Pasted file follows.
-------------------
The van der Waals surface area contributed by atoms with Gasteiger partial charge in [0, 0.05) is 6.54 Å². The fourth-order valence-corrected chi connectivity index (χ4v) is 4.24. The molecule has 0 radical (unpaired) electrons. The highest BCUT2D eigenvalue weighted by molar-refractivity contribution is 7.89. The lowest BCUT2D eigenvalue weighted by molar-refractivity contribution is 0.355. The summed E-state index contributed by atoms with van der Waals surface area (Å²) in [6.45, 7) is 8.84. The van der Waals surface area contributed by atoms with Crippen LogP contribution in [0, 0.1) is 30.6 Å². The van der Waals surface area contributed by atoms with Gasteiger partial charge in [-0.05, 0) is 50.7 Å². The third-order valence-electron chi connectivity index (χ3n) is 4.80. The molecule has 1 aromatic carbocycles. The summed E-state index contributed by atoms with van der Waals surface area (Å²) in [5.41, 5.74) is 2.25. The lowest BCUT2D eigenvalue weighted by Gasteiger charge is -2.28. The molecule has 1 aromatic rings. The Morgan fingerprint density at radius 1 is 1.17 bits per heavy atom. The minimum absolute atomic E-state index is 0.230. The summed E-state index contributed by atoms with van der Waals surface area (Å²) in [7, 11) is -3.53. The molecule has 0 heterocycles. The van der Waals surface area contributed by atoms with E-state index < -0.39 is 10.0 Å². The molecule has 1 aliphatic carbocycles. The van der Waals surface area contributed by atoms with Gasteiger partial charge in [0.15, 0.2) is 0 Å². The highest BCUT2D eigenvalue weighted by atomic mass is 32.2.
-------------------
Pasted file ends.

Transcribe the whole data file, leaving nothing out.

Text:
The van der Waals surface area contributed by atoms with Gasteiger partial charge in [0, 0.05) is 6.54 Å². The fourth-order valence-corrected chi connectivity index (χ4v) is 4.24. The molecule has 0 radical (unpaired) electrons. The highest BCUT2D eigenvalue weighted by molar-refractivity contribution is 7.89. The lowest BCUT2D eigenvalue weighted by molar-refractivity contribution is 0.355. The summed E-state index contributed by atoms with van der Waals surface area (Å²) in [6.45, 7) is 8.84. The van der Waals surface area contributed by atoms with Crippen LogP contribution in [0, 0.1) is 30.6 Å². The van der Waals surface area contributed by atoms with Gasteiger partial charge in [-0.05, 0) is 50.7 Å². The third-order valence-electron chi connectivity index (χ3n) is 4.80. The molecule has 1 aromatic carbocycles. The summed E-state index contributed by atoms with van der Waals surface area (Å²) in [5.41, 5.74) is 2.25. The lowest BCUT2D eigenvalue weighted by Gasteiger charge is -2.28. The molecule has 1 aromatic rings. The Morgan fingerprint density at radius 1 is 1.17 bits per heavy atom. The minimum absolute atomic E-state index is 0.230. The summed E-state index contributed by atoms with van der Waals surface area (Å²) in [7, 11) is -3.53. The molecule has 0 heterocycles. The van der Waals surface area contributed by atoms with E-state index < -0.39 is 10.0 Å². The molecule has 1 aliphatic carbocycles. The van der Waals surface area contributed by atoms with Gasteiger partial charge in [0.15, 0.2) is 0 Å². The highest BCUT2D eigenvalue weighted by atomic mass is 32.2.